Italy's family-owned companies are being forced to woo private equity as the banks they have long relied on shut off credit.

Corporate Italy is largely made up of small and medium-sized family-owned enterprises, many of whom have traditionally preferred bank credit to grow their businesses because of reluctance to admit outside influences.

However Europe's debt crisis has revealed Italy's banks to be among the weakest in Europe and the likes of UniCredit have had to overhaul lending arrangements, slashing credit lines as they seek to boost their own capital levels.

As a result Italian companies, which rely on short-term debt more than elsewhere in Europe, are being forced to rethink their business models in a major cultural shift.

The fact that banks are very reluctant to free resources means that a lot of companies will start to look at private equity out of necessity, said Mauro Moretti, partner at London-based private equity firm Hutton Collins.

The potential rewards were dramatically highlighted on Monday by news that Investindustrial, the Italian private equity firm which owns luxury motorbike brand Ducati, is looking to sell it for up to 1 billion pounds ($1.6 billion), three times its initial investment in 2005.

The Ducati deal demonstrates that there are great opportunities for private equity deals in Italy that have often been overlooked, said Fabio Lorenzo Sattin, chairman and founding partner of Milan-based private equity firm Private Equity Partners SgR SpA.

The time to invest in private equity is now.


There is unlikely to be a scramble from the rest of the world however: the global buyout giants that flocked to Italy in the boom years have pulled back after receiving bloody noses on deals like luxury yacht maker Ferretti.

Ferretti was saddled with 1.2 billion euros of debt in 2007 after its leveraged buyout by Candover , then defaulted on payments as it suffered in the economic downturn. Candover not only lost its investment but went out of business itself.

There has been a huge retrenchment out of Italy and that's as a function of not being able to do successful deals, a banker who advises private equity firms on deals said.

After peaking in 2008 at $13.5 billion (8.5 billion pounds), total private equity investment in Italy fell to reach a provisional $1.5 billion in 2011, according to Thomson Reuters data, reflecting a shift to smaller deals.

Arle, the firm that has risen from the ashes of Candover, now focuses on Northern Europe. Others including 3i Group and BC Partners have trimmed staff in Italy over time, while Vestar shut its office in Milan last year.

Their reluctance stems from traditionally high prices set for Italian firms where founders are often unwilling to negotiate, and arguments over the size of stakeholdings, with family owners adamant about retaining control.

Sources with knowledge of the talks say both these issues have created serious sticking points in the current negotiations between Italy's Rovati family, which is seeking a buyer for a stake in its pharmaceutical company Rottapharm, and private equity funds unable to find room for negotiation in the 2 billion-euro price tag and the non-control stake on offer.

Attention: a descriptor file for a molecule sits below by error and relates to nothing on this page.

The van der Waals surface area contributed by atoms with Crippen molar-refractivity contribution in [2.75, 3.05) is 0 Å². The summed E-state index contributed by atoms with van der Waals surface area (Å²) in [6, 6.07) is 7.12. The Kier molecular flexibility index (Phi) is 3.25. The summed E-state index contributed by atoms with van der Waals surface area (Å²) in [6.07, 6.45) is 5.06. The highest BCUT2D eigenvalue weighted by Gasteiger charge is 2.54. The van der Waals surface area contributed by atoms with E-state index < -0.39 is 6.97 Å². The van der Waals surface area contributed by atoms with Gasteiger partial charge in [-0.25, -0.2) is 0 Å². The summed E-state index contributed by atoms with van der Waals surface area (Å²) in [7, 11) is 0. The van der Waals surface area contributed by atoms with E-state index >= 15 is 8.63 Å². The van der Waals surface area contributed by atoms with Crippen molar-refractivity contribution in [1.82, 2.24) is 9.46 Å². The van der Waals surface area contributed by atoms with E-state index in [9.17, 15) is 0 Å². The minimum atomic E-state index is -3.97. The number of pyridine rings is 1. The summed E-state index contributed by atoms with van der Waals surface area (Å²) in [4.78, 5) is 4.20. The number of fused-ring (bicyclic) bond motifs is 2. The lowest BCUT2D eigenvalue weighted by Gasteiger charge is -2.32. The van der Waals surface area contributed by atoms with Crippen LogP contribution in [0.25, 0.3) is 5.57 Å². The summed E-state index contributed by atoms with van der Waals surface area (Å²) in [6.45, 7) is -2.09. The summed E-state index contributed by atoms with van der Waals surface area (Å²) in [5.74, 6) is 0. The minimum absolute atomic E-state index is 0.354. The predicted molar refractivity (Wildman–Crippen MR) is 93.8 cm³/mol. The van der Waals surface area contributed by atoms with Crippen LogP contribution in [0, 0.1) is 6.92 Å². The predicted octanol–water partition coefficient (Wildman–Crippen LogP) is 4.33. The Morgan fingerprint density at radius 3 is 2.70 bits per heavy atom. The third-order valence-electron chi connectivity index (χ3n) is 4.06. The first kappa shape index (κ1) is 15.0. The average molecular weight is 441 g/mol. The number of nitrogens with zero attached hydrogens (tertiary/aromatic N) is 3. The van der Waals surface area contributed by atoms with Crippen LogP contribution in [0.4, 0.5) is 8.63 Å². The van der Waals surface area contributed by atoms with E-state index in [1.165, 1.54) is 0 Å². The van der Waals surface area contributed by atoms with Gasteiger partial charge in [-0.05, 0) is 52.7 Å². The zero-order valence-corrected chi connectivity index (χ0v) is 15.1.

The high interest rates that are hurting businesses are also complicating investors' ability to find funding for mega-deals.

Average interest rates on loans over 1 million euros to Italian businesses rose to about 3.8 percent in December, a 65 percent rise from the 2.3 percent in January before the credit crisis struck, the latest Bank of Italy data showed.

But for the main players in this latest trend, Italian buyout houses and those willing to take minority stakes and work with family owners, this is not a major hurdle.

The market has changed. The lack of debt financing complicates large deals ... but makes it easier to invest in minorities with precise exit strategies, said Alessandro Grimaldi, senior partner at Clessidra, the biggest Italian private equity fund.

Demonstrating this approach Clessidra's latest investments are mid-sized confectionery company Balconi and Euticals, a pharmaceutical ingredients company with sales of some 50 million euros, in which it is finalising its investment.

The government's 1.2 billion-euro fund Fondo Italiano d'Investimento has become a prominent presence lately too as it is prepared to accept lower returns than the 20-30 percent private equity firms target, and will invest for longer than private equity's normal 5-year window.

Since mid-December, the fund has made ten investments in companies ranging from Rigoni di Asiago, a 90-year-old producer of organic food, to baggage wrapping company TrueStar Group.


The slow economy and tighter bank credit are thawing the traditional reluctance of tightly-held family firms to consider lower prices, said Clessidra's Grimaldi, while others are now contemplating selling a portion of their company to an external investor in the hope of a getting a fuller price for it at a later stage.

Vincenzo Boccia, President of small and medium enterprises at Italy's business lobby Confindustria, said many business owners were starting to see institutional investors as less of a threat and more of value for the expertise they can bring as companies struggle to grow in tough economic times.

There is a new attention towards private equity where opportunity brings cultural change, said Boccia, who is also CEO of a printing firm founded by his father sixty years ago.

That change is also being wrought by a new generation of business leaders, said Sattin at Private Equity Partners.

The younger generation is more accepting of private equity and so is willing to consider it when they inherit the family firm, he said.

($1 = 0.7545 euros)

(Additional reporting by Jennifer Clark; Editing by Sophie Walker)